Emeric Pressburger


Emeric Pressburger Quotes

  • ''I don't see what for French Canadians to go to defend a bunch of Poles. I don't get that at all. I don't see what they mean to us. And they all one kind government much same like the other.''
    Emeric Pressburger (1902-1988), Hungarian screenwriter, and Rodney Ackland (b. 1908), British. Johnnie, the Trapper (Laurence Olivier), The 49th Parallel, learning that Canada is at war (1941). The character speaks in broken English becaue he is French Canadian.
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  • ''My father fight against you last time. We give you one good licking then and we do it again.''
    Emeric Pressburger (1902-1988), Hungarian screenwriter, and Rodney Ackland (b. 1908), British. Johnnie, the Trapper (Laurence Olivier), The 49th Parallel, to commander of German soldiers who have taken over a Canadian trading post (1941). The character speaks in broken English becaue he is French Canadian.
  • ''So that's who you are. Nazis! Well, that explains everything. Your arrogance, your stupidity, your bad manners.''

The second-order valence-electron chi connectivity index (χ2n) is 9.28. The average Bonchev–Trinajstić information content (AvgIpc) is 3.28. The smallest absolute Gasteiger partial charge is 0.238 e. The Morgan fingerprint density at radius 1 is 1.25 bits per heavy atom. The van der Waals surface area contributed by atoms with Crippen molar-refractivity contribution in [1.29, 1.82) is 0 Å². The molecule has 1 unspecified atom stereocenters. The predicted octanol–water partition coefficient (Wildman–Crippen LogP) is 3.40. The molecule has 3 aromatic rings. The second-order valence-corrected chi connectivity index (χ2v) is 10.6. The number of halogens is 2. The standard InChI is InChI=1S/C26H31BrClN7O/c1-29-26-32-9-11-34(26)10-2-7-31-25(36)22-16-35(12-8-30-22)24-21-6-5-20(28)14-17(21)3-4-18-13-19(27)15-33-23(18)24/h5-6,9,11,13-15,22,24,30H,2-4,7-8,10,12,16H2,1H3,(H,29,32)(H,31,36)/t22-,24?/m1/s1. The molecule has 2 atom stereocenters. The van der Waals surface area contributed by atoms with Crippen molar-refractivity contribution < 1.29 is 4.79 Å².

Emeric Pressburger (1902-1988), Hungarian screenwriter, and Rodney Ackland (b. 1908), British. Philip Armstrong Scott (Leslie Howard), The 49th Parallel, upon learning the identities of the two men he had welcomed to his campfire (1941).
  • ''Well, I never would have believed that grown up men could behave like spiteful little schoolboys. Have I said something to annoy you? Then I forget, anything reasonable annoys you.''
    Emeric Pressburger (1902-1988), Hungarian screenwriter, and Rodney Ackland (b. 1908), British. Philip Armstrong Scott (Leslie Howard), The 49th Parallel, to two German soldiers destroying a Picasso, a Matisse, and a manuscript of Thomas Mann's The Magic Mountain (1941).
  • ''The ships we sank with women and children aboard. The lifeboats we shelled. Mmm ... we were good at that.''
    Emeric Pressburger (1902-1988), Hungarian screenwriter, and Rodney Ackland (b. 1908), British. Vogel (Nial McGinnis), The 49th Parallel, feeling remorse over what his fellow Germans have done in the war (1941).

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